Recognizing Needs

Subconscious use cue extinguishment
Joined: 07 Jan 2009, 19:12

06 Oct 2003, 00:56 #21

I really needed this today.....for some reason, I feel like "something's missing".... this puts it into perspective.

Miss C.

(Silver in less than 30 days)
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Joined: 07 Jan 2009, 19:38

28 Oct 2003, 05:05 #22

I know I'm responding to an old post, but this is soooo true. Sometimes I blame things on quitting smokng ... it's a craving, it's the nicotine trying to fool me. Well, after 20 years of fooling myself that nicotine was the solution to my problems, I'm not going to blame it for everything that goes wrong. I am responsible for my actions and my deeds. No more nicotene to blame.
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Joined: 18 Dec 2008, 23:58

28 Oct 2003, 10:33 #23

Bob ~ what a great post. Thanks for linking it in one of your posts today. I haven't answered my everyday "needs" like a normal, drug-free person for most of my life. Gosh, it's tough learning to be a "grownup" when you're 57!! Ahhhh, the Journey of Freedom from Addiction! Love it, Love this site and all the great folks who hang out here!!

Candi - Free and Healing for Four Days, 22 Hours and 52 Minutes, while extending my life expectancy 8 Hours, by avoiding the use of 99 nicotine delivery devices that would have cost me $12.88.
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Joined: 19 Dec 2008, 01:47

21 Jan 2004, 14:51 #24

Bob,

I know it's months later, but I'm still a newbie and I was looking at other newbie's posts and this one was recommended and I became curious and whaddyaknow...

I really needed to read this now!

Not only for your beautifully written and accurate words.

But, because I'VE FORGOTTEN HOW TO CRY TOO.

And I see someone wrote that to you.

So important to realize what it IS we're craving in place of nicotine.

Nice to get another perspective here.

Thankx.

Blessings!

Clarity who is two weeks free of nico-drug and happy to be!
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Joined: 19 Dec 2008, 00:33

22 Jan 2004, 04:16 #25

Hi OBob,
I know this is an old post,but it still works today!Thanks! All that you said is so true. As long as I had my cigarettes I didn't really need anything else.
Or anything else just wasn't as good without a cigarette. Learning how to "be" without a smoke is quite interesting. I have been very tired ever since I quit which will be 3 weeks tomorrow. I thought I might be depressed, but emotionaly I'm doing okay. I think my body is just adjusting. Maybe I'm just learning how to live without a cigarette and it is taking a lot of energy.
Laurie
I have chosen not to smoke for 2 Weeks 6 Days 9 Hours 3 Minutes 43 Seconds. Cigarettes not smoked: 652. Money saved: $81.51.
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Joined: 07 Jan 2009, 19:38

22 Jan 2004, 08:44 #26

This thread is a great help. Learning to re-learn signals from the body - I've especially been a good one for not saying or really dealing with stressful situations. I would go and have a cigarette instead of talking something out or even taking the time to figure out how I really feel about something. And having a cigarette instead of eating or drinking, etc. is quite common. At 3-1/2 weeks quit I've been rather confused about how my body feels - I'm just learning how to recognize hunger from thirst from whatever but I didn't even recognize that this was a common problem that developed because of the addiction. Thanks!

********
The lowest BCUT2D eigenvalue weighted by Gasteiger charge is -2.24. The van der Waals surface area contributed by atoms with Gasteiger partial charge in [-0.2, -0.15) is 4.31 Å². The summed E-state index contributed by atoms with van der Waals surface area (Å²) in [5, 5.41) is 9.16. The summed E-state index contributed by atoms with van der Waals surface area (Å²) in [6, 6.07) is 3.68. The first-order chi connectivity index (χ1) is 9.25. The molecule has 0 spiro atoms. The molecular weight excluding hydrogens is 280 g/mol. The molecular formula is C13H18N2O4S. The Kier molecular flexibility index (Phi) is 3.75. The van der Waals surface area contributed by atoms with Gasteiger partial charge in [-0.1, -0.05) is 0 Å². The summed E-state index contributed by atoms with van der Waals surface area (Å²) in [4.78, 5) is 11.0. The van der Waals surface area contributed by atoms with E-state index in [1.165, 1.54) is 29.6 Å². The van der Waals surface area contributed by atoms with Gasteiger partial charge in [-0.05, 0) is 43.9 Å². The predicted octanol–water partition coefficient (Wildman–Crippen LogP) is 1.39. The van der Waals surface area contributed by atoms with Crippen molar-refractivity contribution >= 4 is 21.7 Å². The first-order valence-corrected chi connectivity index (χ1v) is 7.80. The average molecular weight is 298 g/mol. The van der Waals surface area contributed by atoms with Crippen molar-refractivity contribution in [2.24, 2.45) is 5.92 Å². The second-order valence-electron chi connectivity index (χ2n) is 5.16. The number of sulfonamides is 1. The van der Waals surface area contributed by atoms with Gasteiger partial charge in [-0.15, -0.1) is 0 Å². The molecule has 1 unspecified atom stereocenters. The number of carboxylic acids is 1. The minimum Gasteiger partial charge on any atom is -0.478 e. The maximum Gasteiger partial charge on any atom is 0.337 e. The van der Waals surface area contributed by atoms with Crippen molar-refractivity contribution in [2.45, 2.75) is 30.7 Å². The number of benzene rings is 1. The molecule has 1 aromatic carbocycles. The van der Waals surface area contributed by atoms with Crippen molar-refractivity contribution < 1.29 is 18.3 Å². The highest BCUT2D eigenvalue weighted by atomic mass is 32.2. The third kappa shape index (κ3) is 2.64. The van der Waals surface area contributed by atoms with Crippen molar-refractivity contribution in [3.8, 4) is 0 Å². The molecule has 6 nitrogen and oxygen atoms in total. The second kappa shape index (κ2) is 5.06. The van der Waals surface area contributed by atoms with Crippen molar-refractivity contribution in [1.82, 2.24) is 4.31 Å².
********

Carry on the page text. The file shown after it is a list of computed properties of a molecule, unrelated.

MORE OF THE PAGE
TerryLynn
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Joined: 16 Jan 2003, 08:00

25 Jan 2004, 13:40 #27

Learn to investigate your body's craves. You feel something... DON'T assume it's a nicotine crave. Sure, they come now and then, but our body uses similar feelings to get us to fill the daily needs of life. Go through the list. Are you hungry, tired, thirsty, angry, restless, run down? Do you need to eat, sleep, drink, vent, exercise, rest? Your body and mind have real needs, and it has ways of asking for them. Learn to listen, and you'll find that they might not be asking for nicotine as often as you thought. Learn to answer the needs by fulfilling them, instead of replacing them with nicotine, and you'll find health benefits you might not have expected.
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Joined: 16 Jan 2003, 08:00

01 Feb 2004, 08:57 #28

"I've learned -- and this is the point -- when I get what I think is a crave to examine it. To ask myself, okay, I'm craving something... is it really nicotine? Have I eaten? Have I had enough water? Am I run down? Have I exercised in the past couple of days? As often as not, I find that I'm craving something I actually NEED, and not nicotine at all. I find this especially when I get any kind of physical type of crave. I know I'm WAY past withdrawal. But I feel this physical call... my body is demanding something, but it's not nicotine. "
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Joined: 18 Dec 2008, 23:57

12 Apr 2004, 20:56 #29

Nicotine's two-hour half-life inside the human body was the basic clock that not only regulated the deadline for that next feeding but also which feedings we'd consider our "best."

Imagine sleeping through four nicotine half-lives (8 hours) and awaking the next morning with your nicotine level somewhere down around your socks. No wonder that morning fix was one of the "best." Although the clock could not be slowed, acid generating events such as stress, anxiety, alcohol and mega doses of vitamin C could accelerate the clock by more rapidly depleting the body's reserves of the alkaloid nicotine. Such events would more quickly transport us to the brink of onset of early withdrawal. No wonder we made such deep rooted yet false conclusions about nicotine's relationship to stress and alcohol. No wonder they were some of our "best!"